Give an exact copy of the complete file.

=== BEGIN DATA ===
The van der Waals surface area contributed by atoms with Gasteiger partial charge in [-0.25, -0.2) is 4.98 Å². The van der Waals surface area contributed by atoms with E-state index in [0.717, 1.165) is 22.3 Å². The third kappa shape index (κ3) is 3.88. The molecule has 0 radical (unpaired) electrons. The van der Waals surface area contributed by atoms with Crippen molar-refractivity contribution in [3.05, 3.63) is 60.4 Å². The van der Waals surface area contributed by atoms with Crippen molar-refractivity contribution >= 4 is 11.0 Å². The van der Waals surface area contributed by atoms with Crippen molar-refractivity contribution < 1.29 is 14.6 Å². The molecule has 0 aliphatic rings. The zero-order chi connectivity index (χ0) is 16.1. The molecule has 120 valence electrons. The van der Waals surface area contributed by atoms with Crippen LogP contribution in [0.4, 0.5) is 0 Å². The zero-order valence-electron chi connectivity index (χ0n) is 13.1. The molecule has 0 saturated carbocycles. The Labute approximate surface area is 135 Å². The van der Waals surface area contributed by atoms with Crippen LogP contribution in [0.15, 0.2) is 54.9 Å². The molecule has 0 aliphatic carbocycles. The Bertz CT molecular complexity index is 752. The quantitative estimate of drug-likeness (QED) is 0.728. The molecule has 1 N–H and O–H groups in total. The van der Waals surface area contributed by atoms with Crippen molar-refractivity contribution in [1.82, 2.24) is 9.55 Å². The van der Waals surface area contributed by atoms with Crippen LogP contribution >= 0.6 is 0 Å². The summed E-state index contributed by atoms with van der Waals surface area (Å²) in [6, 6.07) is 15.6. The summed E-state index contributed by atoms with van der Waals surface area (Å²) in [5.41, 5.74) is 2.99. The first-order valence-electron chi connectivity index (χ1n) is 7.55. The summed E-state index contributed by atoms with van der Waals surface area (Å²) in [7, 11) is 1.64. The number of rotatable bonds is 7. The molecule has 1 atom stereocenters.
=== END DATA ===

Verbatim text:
The van der Waals surface area contributed by atoms with Gasteiger partial charge in [-0.25, -0.2) is 4.98 Å². The van der Waals surface area contributed by atoms with E-state index in [0.717, 1.165) is 22.3 Å². The third kappa shape index (κ3) is 3.88. The molecule has 0 radical (unpaired) electrons. The van der Waals surface area contributed by atoms with Crippen molar-refractivity contribution in [3.05, 3.63) is 60.4 Å². The van der Waals surface area contributed by atoms with Crippen molar-refractivity contribution >= 4 is 11.0 Å². The van der Waals surface area contributed by atoms with Crippen molar-refractivity contribution < 1.29 is 14.6 Å². The molecule has 0 aliphatic rings. The zero-order chi connectivity index (χ0) is 16.1. The molecule has 120 valence electrons. The van der Waals surface area contributed by atoms with Crippen LogP contribution in [0.4, 0.5) is 0 Å². The zero-order valence-electron chi connectivity index (χ0n) is 13.1. The molecule has 0 saturated carbocycles. The Labute approximate surface area is 135 Å². The van der Waals surface area contributed by atoms with Crippen LogP contribution in [0.15, 0.2) is 54.9 Å². The molecule has 0 aliphatic carbocycles. The Bertz CT molecular complexity index is 752. The quantitative estimate of drug-likeness (QED) is 0.728. The molecule has 1 N–H and O–H groups in total. The van der Waals surface area contributed by atoms with Crippen molar-refractivity contribution in [1.82, 2.24) is 9.55 Å². The van der Waals surface area contributed by atoms with Crippen LogP contribution >= 0.6 is 0 Å². The summed E-state index contributed by atoms with van der Waals surface area (Å²) in [6, 6.07) is 15.6. The summed E-state index contributed by atoms with van der Waals surface area (Å²) in [5.41, 5.74) is 2.99. The first-order valence-electron chi connectivity index (χ1n) is 7.55. The summed E-state index contributed by atoms with van der Waals surface area (Å²) in [7, 11) is 1.64. The number of rotatable bonds is 7. The molecule has 1 atom stereocenters.